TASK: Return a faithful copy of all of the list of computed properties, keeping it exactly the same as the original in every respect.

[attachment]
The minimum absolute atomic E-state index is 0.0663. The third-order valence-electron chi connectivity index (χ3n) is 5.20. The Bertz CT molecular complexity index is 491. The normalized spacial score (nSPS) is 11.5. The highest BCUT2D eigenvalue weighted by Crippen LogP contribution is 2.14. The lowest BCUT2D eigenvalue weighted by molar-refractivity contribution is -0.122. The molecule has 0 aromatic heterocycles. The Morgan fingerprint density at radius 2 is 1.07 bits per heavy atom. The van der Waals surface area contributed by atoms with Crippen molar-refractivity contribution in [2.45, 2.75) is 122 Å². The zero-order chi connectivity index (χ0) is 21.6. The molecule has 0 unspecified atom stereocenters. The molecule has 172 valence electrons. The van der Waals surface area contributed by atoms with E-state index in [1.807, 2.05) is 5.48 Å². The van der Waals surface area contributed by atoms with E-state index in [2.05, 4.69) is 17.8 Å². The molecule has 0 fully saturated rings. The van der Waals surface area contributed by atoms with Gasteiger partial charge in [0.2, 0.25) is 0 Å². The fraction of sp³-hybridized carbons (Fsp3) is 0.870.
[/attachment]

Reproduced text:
The minimum absolute atomic E-state index is 0.0663. The third-order valence-electron chi connectivity index (χ3n) is 5.20. The Bertz CT molecular complexity index is 491. The normalized spacial score (nSPS) is 11.5. The highest BCUT2D eigenvalue weighted by Crippen LogP contribution is 2.14. The lowest BCUT2D eigenvalue weighted by molar-refractivity contribution is -0.122. The molecule has 0 aromatic heterocycles. The Morgan fingerprint density at radius 2 is 1.07 bits per heavy atom. The van der Waals surface area contributed by atoms with Crippen molar-refractivity contribution in [2.45, 2.75) is 122 Å². The zero-order chi connectivity index (χ0) is 21.6. The molecule has 0 unspecified atom stereocenters. The molecule has 172 valence electrons. The van der Waals surface area contributed by atoms with E-state index in [1.807, 2.05) is 5.48 Å². The van der Waals surface area contributed by atoms with E-state index in [2.05, 4.69) is 17.8 Å². The molecule has 0 fully saturated rings. The van der Waals surface area contributed by atoms with Gasteiger partial charge in [0.2, 0.25) is 0 Å². The fraction of sp³-hybridized carbons (Fsp3) is 0.870.